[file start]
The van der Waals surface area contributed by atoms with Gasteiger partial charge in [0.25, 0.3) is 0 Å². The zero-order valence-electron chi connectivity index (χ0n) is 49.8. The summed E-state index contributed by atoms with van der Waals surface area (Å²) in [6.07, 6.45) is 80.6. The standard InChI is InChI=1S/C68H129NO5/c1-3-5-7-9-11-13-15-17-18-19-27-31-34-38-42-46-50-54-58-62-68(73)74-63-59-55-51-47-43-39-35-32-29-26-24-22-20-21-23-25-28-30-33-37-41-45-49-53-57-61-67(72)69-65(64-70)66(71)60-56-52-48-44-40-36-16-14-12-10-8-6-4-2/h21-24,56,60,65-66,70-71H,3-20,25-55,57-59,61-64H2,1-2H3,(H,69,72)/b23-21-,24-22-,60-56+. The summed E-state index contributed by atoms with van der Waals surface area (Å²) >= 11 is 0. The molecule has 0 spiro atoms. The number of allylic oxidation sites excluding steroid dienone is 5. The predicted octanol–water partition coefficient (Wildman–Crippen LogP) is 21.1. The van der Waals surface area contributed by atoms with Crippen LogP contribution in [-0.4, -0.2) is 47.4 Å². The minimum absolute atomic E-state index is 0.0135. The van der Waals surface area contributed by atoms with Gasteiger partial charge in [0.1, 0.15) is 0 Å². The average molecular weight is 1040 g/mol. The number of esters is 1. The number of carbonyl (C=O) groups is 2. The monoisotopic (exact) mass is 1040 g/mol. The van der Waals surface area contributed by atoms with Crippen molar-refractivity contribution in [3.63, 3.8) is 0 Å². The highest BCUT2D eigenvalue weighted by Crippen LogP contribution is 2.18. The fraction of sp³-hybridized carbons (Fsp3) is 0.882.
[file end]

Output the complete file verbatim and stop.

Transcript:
The van der Waals surface area contributed by atoms with Gasteiger partial charge in [0.25, 0.3) is 0 Å². The zero-order valence-electron chi connectivity index (χ0n) is 49.8. The summed E-state index contributed by atoms with van der Waals surface area (Å²) in [6.07, 6.45) is 80.6. The standard InChI is InChI=1S/C68H129NO5/c1-3-5-7-9-11-13-15-17-18-19-27-31-34-38-42-46-50-54-58-62-68(73)74-63-59-55-51-47-43-39-35-32-29-26-24-22-20-21-23-25-28-30-33-37-41-45-49-53-57-61-67(72)69-65(64-70)66(71)60-56-52-48-44-40-36-16-14-12-10-8-6-4-2/h21-24,56,60,65-66,70-71H,3-20,25-55,57-59,61-64H2,1-2H3,(H,69,72)/b23-21-,24-22-,60-56+. The summed E-state index contributed by atoms with van der Waals surface area (Å²) >= 11 is 0. The molecule has 0 spiro atoms. The number of allylic oxidation sites excluding steroid dienone is 5. The predicted octanol–water partition coefficient (Wildman–Crippen LogP) is 21.1. The van der Waals surface area contributed by atoms with Crippen LogP contribution in [-0.4, -0.2) is 47.4 Å². The minimum absolute atomic E-state index is 0.0135. The van der Waals surface area contributed by atoms with Gasteiger partial charge in [0.1, 0.15) is 0 Å². The average molecular weight is 1040 g/mol. The number of esters is 1. The number of carbonyl (C=O) groups is 2. The monoisotopic (exact) mass is 1040 g/mol. The van der Waals surface area contributed by atoms with Crippen molar-refractivity contribution in [3.63, 3.8) is 0 Å². The highest BCUT2D eigenvalue weighted by Crippen LogP contribution is 2.18. The fraction of sp³-hybridized carbons (Fsp3) is 0.882.